While most of the globe celebrates all things Irish in March, Four Four Two made a major boo-boo this month. The normally respected publication dedicated their entire issue to foreign players in the Premier League and omitted all Irish entries.
So there you have it. It seems, as usual, we’ve been lumped in with the Brits.
The Emerald Isle has been sending world-class footballers to Britain for generations, back to the days of Jackie Carey, captain of Manchester United who also skippered the Rest of the World XI against England.
In 1949 at Goodison Park, the Republic became the first side to inflict defeat on England on home soil. We’ve been beating them at their own game ever since.
Four Four Two explored the phenomenon of the influx of foreigners into the Premier League with some startling statistics such as, over the 20 seasons of its incarnation, the total number of foreign players has exceeded 50%.
In a diagram depicting all the nations who have sent their footballing sons to Blighty, France stand-out with 149 players, then Holland (84), Italy (54) and Spain (53).
How they can dismiss their nearest neighbour is pretty outrageous. No one more than the Irish loves to hear how great we are from people overseas but to be snubbed so blatantly by the Auld Enemy leaves a bitter taste.
The magazine also examined the thirteen players including Eric Cantona who pioneered the foreign revolution in the maiden season of the Premier League. In addition it analysed every league club in England and Scotland nominating the best and worst foreign imports.
While we’re happy no Paddies were labelled in the flop categories, there’s plenty who could have made the list for the top foreign players since the inception of the Premier League in 1992.
Leaving out names like Keane, Given, Dunne, Irwin, Duff, and McGrath reduces this usually authoritative and insightful publication to a mockery.
Here’s just a few stand-out Irishmen who have graced the English game in the Premier League era.
Roy Keane (Manchester United)
Arguably the most influential player during United’s enduring dominance of the Premier League, he was named in the best overseas XI by Premier League managers to celebrate 10 years of the top flight. Try tell Keano he’s considered home-grown. We can’t even claim him outside Cork.
Denis Irwin (Manchester United)
Lauded by Alex Ferguson as one of his greatest signings. Irwin won 7 Premier League titles, three FA Cups, the Champions League, and a host of other trophies. Further ridiculing Four Four Two, Irwin was named in the Premier League Team of the Decade in 2002.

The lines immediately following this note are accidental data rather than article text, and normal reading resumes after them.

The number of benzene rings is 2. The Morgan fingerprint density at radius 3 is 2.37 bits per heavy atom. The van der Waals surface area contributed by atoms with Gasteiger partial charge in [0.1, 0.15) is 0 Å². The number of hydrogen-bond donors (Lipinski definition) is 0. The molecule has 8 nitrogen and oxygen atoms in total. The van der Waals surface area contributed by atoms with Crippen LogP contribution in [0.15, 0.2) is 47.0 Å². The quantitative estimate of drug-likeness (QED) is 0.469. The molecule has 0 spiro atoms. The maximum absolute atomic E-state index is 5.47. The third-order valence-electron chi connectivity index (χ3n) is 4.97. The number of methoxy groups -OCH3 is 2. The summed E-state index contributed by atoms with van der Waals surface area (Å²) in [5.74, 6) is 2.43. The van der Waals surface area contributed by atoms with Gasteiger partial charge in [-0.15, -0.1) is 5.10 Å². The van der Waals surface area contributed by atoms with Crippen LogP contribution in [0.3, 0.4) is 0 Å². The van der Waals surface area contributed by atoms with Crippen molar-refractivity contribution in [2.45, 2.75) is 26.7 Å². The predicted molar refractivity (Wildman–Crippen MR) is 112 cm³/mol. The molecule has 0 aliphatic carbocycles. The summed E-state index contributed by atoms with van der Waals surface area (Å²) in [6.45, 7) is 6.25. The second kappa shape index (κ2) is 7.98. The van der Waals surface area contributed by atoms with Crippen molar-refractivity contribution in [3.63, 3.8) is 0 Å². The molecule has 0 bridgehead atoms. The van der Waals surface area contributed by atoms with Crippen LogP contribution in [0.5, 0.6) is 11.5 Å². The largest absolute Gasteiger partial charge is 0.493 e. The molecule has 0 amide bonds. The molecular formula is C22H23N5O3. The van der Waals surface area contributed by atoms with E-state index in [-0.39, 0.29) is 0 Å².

Shay Given (Newcastle)
We could claim he single-handedly, sometimes literally, kept Newcastle in the Premier League for many seasons playing behind a porous defence including the likes of Sebastien Bassong and Titus Bramble. He was named in the PFA Team of the Year in 2002 and 2006 when he was also named Newcastle player-of the-year
Robbie Keane (Tottenham Hotspur)
His return to White Hart Lane didn’t go so well but first time around Keane was a revelation finishing as the club’s top scorer with 13 goals in 2002, a feat he repeated in his second campaign finishing on 16 goals. In 2006 he finished as the fourth top scorer in the league and earned the vice-captaincy at Spurs. Keane posted his highest ever tally of 22 goals in the 2007 season and later the same year he scored his 100th Premier League goal. The Tallaghtman was the first Spurs player to win club Player of the Year awards on three occasions.
Damien Duff (Blackburn Rovers)
Signed as a trainee, Duffer won the man-of-the-match award on his first team début at the age of 18. In more than 180 appearances for Blackburn, he helped them to the League Cup title in 2002 and finished the club’s top scorer a year later which saw him signed by Chelsea with whom he won the Premier League title.
Richard Dunne (Manchester City)
Dunne made over 350 first team appearances for City. In the days before the middle-eastern money, Dunne was the first City player to win four consecutive club Player of the Year awards from 2004-8 and was named club captain at the age of 26. He was also named in the PFA Team of the Year in 2010.
Paul McGrath (Aston Villa)
Although his time at Villa spanned just a few years of the Premier League era, he is regarded as one of the greatest players in the club’s history. Nicknamed ‘God,’ McGrath was named as the PFA Player of the Year in 1993, his second time to win the award, in the season Villa finished runners-up. They still chant his name at Villa Park.